October 1, 2023

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The Future Prospects of Aerospace Engineering

The exciting future of aerospace engineering

Aerospace engineering is considered a trade that makes use of engineering science in the development and study of spacecraft, aircraft, and their various related technologies. It is also one of the most important engineering branches that has helped mankind to dominate the sky and space. 

An example of the challenge of triumphing flight, which was extremely tough and no success was seen for a long time. Of course, that came to a change in 1903 thanks to the Wright brothers. 

From a two-manned aircraft back in the 1900s, we have definitely come a long way to where we have commercial aircraft that can carry more than 850 passengers at a time. And this is just about the sky. Looking at the success we have found related to space, it is now possible to take flights into space; many spacecrafts have been sent out to orbit around and study the different planets around us. 

Nowadays, there are so many astronauts who are working in space, providing their assistance in decoding the universe around us. And all of that is thanks to aerospace engineering. 

The Future of Aerospace Engineering 

Naturally looking at how far we have come, many would think that the aerospace industry has a bright future ahead of it. But it’s more than that. In fact, many researchers predict that aerospace engineering is going to be revolutionising in so many different ways. 

We have already started thinking about using air space as a means of future highways for personal use – so the idea of having flying cars is not too far in the future. In fact, Japan has recently unveiled its flying car, stating that it would become mass produced by 2026. 

Aviation is also another field that is going to witness a boost soon. In 2018, Airbus tested a solar aircraft that stayed in flight for more than 25 days. The prototype still needs more progress – but as their field continues to advance over the years, it will soon be time when engineers will take the helm of different tasks, availing new job opportunities that are bound to bring about an innovative change to these industries. 

There are already many experts that are working towards this change – a prime example being Sachidananda Kangovi who is considered to be one of the best American technology executives and aerospace engineers of our time.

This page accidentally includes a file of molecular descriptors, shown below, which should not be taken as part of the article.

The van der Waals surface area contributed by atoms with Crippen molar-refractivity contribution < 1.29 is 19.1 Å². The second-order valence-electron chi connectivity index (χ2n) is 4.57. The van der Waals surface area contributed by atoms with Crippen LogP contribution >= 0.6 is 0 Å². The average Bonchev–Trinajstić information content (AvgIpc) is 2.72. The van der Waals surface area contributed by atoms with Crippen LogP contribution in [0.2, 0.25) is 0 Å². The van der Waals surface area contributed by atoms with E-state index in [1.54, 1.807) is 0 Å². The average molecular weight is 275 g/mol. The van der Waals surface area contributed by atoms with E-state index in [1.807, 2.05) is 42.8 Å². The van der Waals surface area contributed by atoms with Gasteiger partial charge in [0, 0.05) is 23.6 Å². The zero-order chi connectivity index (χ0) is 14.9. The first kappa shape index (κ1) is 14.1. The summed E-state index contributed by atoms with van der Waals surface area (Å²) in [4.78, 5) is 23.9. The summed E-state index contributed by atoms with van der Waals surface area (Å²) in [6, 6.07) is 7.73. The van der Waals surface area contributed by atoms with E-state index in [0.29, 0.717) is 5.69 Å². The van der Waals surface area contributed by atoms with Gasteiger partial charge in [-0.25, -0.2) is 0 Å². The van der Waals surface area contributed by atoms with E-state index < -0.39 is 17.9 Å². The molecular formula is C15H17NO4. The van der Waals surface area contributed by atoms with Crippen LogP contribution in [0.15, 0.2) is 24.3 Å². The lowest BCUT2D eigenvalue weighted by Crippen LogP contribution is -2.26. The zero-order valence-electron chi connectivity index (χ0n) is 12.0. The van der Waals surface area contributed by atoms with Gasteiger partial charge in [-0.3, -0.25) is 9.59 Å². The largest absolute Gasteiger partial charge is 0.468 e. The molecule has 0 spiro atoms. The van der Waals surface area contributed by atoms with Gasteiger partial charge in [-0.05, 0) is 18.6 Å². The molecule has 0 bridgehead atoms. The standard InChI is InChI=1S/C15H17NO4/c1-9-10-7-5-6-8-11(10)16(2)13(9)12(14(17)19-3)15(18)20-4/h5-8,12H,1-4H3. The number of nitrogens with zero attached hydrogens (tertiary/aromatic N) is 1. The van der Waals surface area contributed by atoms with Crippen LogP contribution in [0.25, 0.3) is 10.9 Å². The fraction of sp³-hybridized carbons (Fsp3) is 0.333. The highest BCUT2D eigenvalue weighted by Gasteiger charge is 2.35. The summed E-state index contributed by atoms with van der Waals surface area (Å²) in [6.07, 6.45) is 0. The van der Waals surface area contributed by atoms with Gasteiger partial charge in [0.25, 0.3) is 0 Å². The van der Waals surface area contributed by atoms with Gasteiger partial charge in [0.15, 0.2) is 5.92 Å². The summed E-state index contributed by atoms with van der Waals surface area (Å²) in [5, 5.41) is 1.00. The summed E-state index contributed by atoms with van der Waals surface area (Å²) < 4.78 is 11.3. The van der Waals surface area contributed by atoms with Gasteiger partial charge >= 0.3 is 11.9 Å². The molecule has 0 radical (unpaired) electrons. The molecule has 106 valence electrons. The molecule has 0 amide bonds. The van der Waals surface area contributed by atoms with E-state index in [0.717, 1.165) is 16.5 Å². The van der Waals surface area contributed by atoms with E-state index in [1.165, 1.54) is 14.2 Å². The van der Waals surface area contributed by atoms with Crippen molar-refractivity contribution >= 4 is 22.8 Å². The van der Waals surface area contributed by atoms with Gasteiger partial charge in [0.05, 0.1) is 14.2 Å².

At the National Aeronautical Laboratory, 1971, Kangovi designed, developed, and built a special purpose wind tunnel, “Base Flow Facility”, which provided significant aid in developing many indigenous aerospace vehicles that were used in India. The National Aerospace Laboratory Designated Dr. Kangovi’s founded test facility to be one of the unique testing facilities in the world – and one that has aided India in developing many indigenous aerospace vehicles over the years.

On moving to the US, Dr. Kangovi applied his expertise in experimental aerodynamics to develop inlet air moisture separators for marine and land-based gas turbine engines.  Later while working in Boeing, Kangovi applied Computational Fluid Dynamics (CFD) modelling to study helicopter rotor flow field. Dr. Kangovi then worked in Johnson & Johnson on the problem of pneumatic transport of particles using computational fluid modelling. During the onset of digital revolution, Kangovi transitioned from CFD to Information Technology field.

Later on, he joined the ADC Telecommunications as Director of Systems Engineering where he took on the responsibility for handling the ADC’s FastFlow system that was related to IP cable space. 

Kangovi joined Comcast in 2003 as a Design Lead and Distinguished Engineer. Most of his work at the time had to deal with leading a team of designers to introduce the concept of the Service Linked Multi-State System. He was awarded several US and International patents for this work which is currently being used to support millions of customers.

Afterwards, he served as the Vice-President for ITL, SCSL, and CHR – a time where his main work centred around leading sales support, business analysts, designers, architects, developers, and testers for building service offerings in self-provisioning, and much more. 

Furthermore, to help others understand his work in more detail and learn from his experience, he authored several books, such as Peering Carrier Ethernet Networks which was named Best Ethernet Ebooks by the BookAuthority.